Happy birthday to architect and designer Alexander Girard, who was born on May 24, 1907! Girard, Director of Herman Miller’s Textile Division from 1952 to 1973 and an avid promoter of folk art, saw things differently than most. It’s impossible to talk about his designs for textiles, furniture, graphics, exhibitions, and residential and commercial interiors without using words like vibrant or visionary.
As the COVID-19 pandemic reshapes our lives, I have been thinking a lot about Girard’s conviction that beauty can be found amid everyday life.
A look back at the impacts other pandemics and epidemics have had on world populations and their arts.
Several local artists have embraced using masks as an opportunity for creativity and expression.
Untitled Creative Fusions
The Untitled: Creative Fusions program premiered on May 15, 16, and 17 in a digital format with three bite-size episodes for an "at home" experience. Libby Barbee and Becky Wareing Steele, this edition's featured artists, took viewers on a journey through the theme of "Unearthing Place," inspired by Natural Forces: Winslow Homer and Frederic Remington
With a focus on multicultural perspectives of the American West, the featured artists joined forces with a wide range of creative collaborators to bring inspiration, reflection, and celebration to the forefront.
While museums have been closed, we—like many of you—have spent countless hours visiting the next best thing: the museum in Animal Crossing: New Horizons
Our Denver creative community is a vibrant source of inspiration and creativity—especially now. This week, we asked local artist Romelle to share what is keeping her inspired and sparking her creativity during this time. She says:
“My name is Romelle and I am an abstract painter based in RiNo, Denver. My studio essentials include anything that keeps me sane and I'm never short of vibrant colors to help bring my mood up. Lately, my routine has involved biking to the studio which acts as a sort of moving-meditation as I start the day.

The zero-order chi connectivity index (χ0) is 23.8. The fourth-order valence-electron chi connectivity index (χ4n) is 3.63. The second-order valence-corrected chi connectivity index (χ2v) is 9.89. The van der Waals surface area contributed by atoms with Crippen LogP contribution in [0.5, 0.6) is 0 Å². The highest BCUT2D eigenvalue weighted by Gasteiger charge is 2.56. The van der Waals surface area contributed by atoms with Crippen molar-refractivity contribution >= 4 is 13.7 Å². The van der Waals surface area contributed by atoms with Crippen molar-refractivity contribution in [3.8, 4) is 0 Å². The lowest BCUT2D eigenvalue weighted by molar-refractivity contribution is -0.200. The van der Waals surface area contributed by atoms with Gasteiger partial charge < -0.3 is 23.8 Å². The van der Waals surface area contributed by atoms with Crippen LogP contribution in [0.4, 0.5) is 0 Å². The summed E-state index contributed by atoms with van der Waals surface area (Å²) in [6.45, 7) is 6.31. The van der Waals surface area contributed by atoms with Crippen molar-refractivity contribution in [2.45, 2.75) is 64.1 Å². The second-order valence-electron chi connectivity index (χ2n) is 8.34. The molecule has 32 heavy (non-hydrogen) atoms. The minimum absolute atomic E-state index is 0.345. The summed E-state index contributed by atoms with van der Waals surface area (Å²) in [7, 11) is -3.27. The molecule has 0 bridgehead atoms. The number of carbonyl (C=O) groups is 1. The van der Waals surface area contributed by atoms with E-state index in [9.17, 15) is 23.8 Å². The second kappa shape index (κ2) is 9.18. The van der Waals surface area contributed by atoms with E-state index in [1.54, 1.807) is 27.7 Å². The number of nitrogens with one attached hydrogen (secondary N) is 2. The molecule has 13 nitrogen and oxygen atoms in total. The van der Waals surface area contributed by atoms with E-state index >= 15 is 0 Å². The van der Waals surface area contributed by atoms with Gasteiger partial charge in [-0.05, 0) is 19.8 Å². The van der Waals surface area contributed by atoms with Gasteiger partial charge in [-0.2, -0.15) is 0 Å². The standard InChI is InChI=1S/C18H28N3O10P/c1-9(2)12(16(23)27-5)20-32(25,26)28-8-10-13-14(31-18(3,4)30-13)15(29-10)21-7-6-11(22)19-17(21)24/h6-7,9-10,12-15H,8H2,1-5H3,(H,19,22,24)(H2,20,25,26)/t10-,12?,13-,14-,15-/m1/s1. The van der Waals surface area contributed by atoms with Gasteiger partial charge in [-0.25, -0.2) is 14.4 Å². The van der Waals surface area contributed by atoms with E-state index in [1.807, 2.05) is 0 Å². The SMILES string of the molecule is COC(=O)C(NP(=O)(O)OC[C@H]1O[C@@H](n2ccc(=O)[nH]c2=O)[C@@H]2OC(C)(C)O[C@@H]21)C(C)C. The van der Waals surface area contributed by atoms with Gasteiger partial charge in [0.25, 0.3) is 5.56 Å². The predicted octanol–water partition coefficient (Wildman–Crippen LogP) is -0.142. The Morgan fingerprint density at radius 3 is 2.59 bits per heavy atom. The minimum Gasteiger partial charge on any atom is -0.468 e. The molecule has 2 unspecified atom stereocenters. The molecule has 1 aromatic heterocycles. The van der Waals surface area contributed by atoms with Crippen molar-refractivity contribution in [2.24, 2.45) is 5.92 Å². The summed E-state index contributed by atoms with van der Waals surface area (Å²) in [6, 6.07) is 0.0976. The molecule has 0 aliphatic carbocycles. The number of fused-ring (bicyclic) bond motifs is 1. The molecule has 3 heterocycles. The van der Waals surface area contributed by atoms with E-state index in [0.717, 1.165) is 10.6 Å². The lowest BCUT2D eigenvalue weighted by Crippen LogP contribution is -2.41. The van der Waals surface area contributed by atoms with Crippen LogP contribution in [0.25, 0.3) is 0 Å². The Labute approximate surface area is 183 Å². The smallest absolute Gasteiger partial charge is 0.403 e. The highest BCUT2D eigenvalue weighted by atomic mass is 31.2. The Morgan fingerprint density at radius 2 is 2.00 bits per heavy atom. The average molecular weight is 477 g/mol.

The Denver Art Museum's monthly Drop-in Drawing sessions are going virtual until it's safe for the museum to host these type of classes again. Anna Kaye, artist and instructor, will continue to lead the program.
Learn more about Homer Remington and his painting Fight for the Waterhole.
Untitled Creative Fusions
With Untitled: Creative Fusions at Home approaching on May 15, 16, and 17, we asked a few of the event's participating artists to tell us how they've interpreted the theme of "Unearthing Place" and what activities viewers can expect to see when they hit the virtual stage.
For this Untitled—the first entirely online—our two featured artists Becky Wareing Steele and Libby Barbee collaborated with local artists to develop a three-episode variety show exploring the diverse narratives of the American West through shared experience and heritage.
The closure of schools this spring has created an unprecedented challenge for teachers to overcome. Teachers were faced with daunting questions: How do we teach from afar? How do we connect with our students when we cannot connect? How do we ensure students know we care?
We have seen teachers not only rise to the challenge, but truly innovate during this time of need.
Like many people, the staff at the Denver Art Museum has been dealing with how to stay inspired and creative while quarantined. Here are some of the ways 20 of our team members have kept themselves occupied and energized at home these past few weeks.
gifted to the Denver Art Museum by Yoko Ono, is considered Keith Haring’s final work, executed weeks before he died of AIDS on February 16, 1990. It serves as a testament to the power of creativity and the artist’s willingness to share his vision even as he was mortally ill. Featuring his signature hieroglyphic figures, this bronze triptych recalls Christian altarpieces as well as devotional shrines dedicated to the deities of world religions. Determined to finish it before he died, Haring rapidly cut the design into clay, which was later cast in bronze.